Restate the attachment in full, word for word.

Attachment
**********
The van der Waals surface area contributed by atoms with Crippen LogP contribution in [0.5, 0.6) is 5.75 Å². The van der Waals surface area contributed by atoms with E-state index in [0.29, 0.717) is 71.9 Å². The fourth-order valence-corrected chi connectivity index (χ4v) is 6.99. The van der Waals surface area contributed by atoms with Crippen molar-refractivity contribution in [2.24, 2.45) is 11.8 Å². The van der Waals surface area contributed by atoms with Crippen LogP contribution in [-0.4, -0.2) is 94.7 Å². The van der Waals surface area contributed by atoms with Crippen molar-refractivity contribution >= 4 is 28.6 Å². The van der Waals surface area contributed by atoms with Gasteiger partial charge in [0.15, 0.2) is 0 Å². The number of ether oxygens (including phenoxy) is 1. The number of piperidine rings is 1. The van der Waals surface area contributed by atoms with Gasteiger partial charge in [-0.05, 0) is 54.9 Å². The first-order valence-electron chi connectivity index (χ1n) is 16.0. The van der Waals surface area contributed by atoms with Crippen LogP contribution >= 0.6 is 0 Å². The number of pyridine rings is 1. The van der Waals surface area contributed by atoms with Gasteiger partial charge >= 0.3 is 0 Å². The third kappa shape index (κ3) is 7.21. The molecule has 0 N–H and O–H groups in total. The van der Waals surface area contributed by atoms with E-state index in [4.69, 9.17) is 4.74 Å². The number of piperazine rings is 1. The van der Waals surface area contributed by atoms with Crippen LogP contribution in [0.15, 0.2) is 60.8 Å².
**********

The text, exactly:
The van der Waals surface area contributed by atoms with Crippen LogP contribution in [0.5, 0.6) is 5.75 Å². The van der Waals surface area contributed by atoms with E-state index in [0.29, 0.717) is 71.9 Å². The fourth-order valence-corrected chi connectivity index (χ4v) is 6.99. The van der Waals surface area contributed by atoms with Crippen molar-refractivity contribution in [2.24, 2.45) is 11.8 Å². The van der Waals surface area contributed by atoms with Crippen LogP contribution in [-0.4, -0.2) is 94.7 Å². The van der Waals surface area contributed by atoms with Crippen molar-refractivity contribution >= 4 is 28.6 Å². The van der Waals surface area contributed by atoms with Gasteiger partial charge in [0.15, 0.2) is 0 Å². The number of ether oxygens (including phenoxy) is 1. The number of piperidine rings is 1. The van der Waals surface area contributed by atoms with Gasteiger partial charge in [-0.05, 0) is 54.9 Å². The first-order valence-electron chi connectivity index (χ1n) is 16.0. The van der Waals surface area contributed by atoms with Crippen LogP contribution >= 0.6 is 0 Å². The number of pyridine rings is 1. The van der Waals surface area contributed by atoms with Gasteiger partial charge >= 0.3 is 0 Å². The third kappa shape index (κ3) is 7.21. The molecule has 0 N–H and O–H groups in total. The van der Waals surface area contributed by atoms with E-state index in [4.69, 9.17) is 4.74 Å². The number of piperazine rings is 1. The van der Waals surface area contributed by atoms with Crippen LogP contribution in [0.15, 0.2) is 60.8 Å².